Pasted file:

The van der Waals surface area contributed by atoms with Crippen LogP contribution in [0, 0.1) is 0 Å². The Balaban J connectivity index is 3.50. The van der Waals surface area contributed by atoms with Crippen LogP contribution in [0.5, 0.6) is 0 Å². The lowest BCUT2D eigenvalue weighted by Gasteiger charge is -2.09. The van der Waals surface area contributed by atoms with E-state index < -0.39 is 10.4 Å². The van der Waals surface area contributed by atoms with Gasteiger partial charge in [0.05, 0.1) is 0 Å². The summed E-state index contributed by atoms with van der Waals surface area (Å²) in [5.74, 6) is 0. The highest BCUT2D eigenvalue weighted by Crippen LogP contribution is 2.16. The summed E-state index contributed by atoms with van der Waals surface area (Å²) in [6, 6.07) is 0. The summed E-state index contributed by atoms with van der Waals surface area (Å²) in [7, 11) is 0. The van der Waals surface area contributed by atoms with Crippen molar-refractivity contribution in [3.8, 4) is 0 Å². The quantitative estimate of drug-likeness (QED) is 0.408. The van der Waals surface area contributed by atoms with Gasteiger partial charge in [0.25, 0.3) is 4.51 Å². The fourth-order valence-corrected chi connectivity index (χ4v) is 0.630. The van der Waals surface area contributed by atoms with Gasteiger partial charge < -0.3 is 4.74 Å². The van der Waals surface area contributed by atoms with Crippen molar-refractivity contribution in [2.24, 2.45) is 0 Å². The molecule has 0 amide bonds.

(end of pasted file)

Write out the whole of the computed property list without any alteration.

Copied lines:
The van der Waals surface area contributed by atoms with Crippen LogP contribution in [0, 0.1) is 0 Å². The Balaban J connectivity index is 3.50. The van der Waals surface area contributed by atoms with Crippen LogP contribution in [0.5, 0.6) is 0 Å². The lowest BCUT2D eigenvalue weighted by Gasteiger charge is -2.09. The van der Waals surface area contributed by atoms with E-state index < -0.39 is 10.4 Å². The van der Waals surface area contributed by atoms with Gasteiger partial charge in [0.05, 0.1) is 0 Å². The summed E-state index contributed by atoms with van der Waals surface area (Å²) in [5.74, 6) is 0. The highest BCUT2D eigenvalue weighted by Crippen LogP contribution is 2.16. The summed E-state index contributed by atoms with van der Waals surface area (Å²) in [6, 6.07) is 0. The summed E-state index contributed by atoms with van der Waals surface area (Å²) in [7, 11) is 0. The van der Waals surface area contributed by atoms with Crippen molar-refractivity contribution in [3.8, 4) is 0 Å². The quantitative estimate of drug-likeness (QED) is 0.408. The van der Waals surface area contributed by atoms with Gasteiger partial charge in [0.25, 0.3) is 4.51 Å². The fourth-order valence-corrected chi connectivity index (χ4v) is 0.630. The van der Waals surface area contributed by atoms with Gasteiger partial charge < -0.3 is 4.74 Å². The van der Waals surface area contributed by atoms with Crippen molar-refractivity contribution in [2.24, 2.45) is 0 Å². The molecule has 0 amide bonds.